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Sep. 28th, 2007

http://www.timesonline.co.uk/tol/news/world/asia/article2545351.ece

Burma’s generals silenced the Buddhist monks yesterday morning.

For a week and a half, the monks had been on the streets of Rangoon in their tens of thousands, and their angry calm gave courage to the people around them.
The day Burma was silenced

The Burmese generals moved to crush demonstrations with monks beaten, shot, arrested and locked in their monasteries.

But overnight, they were beaten, shot and arrested, and locked in their monasteries. Handfuls of them emerged yesterday – two or three brave individuals, a dozen at most – but nothing to approach the mass marches of the previous nine days. Everyone felt their absence.


http://online.wsj.com/public/article/SB119090803430841433.html?mod=blog

The text message wasn't from one of Soe Myint's reporters. In fact, he doesn't know who sent the message. He believes it came from one of the more than 100 students, activists and ordinary citizens who have been feeding him reports, images and video of the violent events unfolding in recent days.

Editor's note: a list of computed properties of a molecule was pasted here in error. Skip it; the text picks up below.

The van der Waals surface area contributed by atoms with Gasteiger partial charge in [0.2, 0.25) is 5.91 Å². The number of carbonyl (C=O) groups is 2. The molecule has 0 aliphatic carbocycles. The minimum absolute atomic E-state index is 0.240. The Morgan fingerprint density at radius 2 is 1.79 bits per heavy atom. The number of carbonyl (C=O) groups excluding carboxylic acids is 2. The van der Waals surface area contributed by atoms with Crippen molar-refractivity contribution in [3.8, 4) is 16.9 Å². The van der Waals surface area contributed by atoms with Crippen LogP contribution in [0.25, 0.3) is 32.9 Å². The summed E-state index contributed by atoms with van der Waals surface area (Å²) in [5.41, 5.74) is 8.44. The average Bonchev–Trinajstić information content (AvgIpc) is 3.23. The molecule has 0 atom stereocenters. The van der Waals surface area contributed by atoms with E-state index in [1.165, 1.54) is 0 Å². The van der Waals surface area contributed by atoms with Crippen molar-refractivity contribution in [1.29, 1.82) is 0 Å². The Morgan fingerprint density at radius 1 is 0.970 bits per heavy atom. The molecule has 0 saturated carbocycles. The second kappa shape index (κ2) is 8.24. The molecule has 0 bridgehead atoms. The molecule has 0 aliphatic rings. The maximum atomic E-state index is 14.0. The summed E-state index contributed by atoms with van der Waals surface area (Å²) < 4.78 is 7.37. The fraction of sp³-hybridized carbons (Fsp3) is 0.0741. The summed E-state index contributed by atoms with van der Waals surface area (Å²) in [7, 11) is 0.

http://apnews.myway.com/article/20070928/D8RUFCF00.html

YANGON, Myanmar (AP) - Soldiers clubbed activists in the streets and fired warning shots Friday, moving decisively to break up demonstrations in Myanmar before they could gain momentum. Troops occupied Buddhist monasteries and cut public Internet access, raising concerns that the crackdown on civilians that has killed at least 10 people was set to intensify.


And in American news

http://townhall.com/columnists/LorieByrd/2007/09/28/the_petraeus_effect

What a difference a day makes. Or rather, several days and quite a few hours of congressional testimony and public statements regarding the status of the troop “surge” in Iraq from General David Petraeus. Not only are the leading Democrats running for President not calling for immediate withdrawal, but they won’t even say that if they were President the troops would be out of Iraq by the end of their four year term.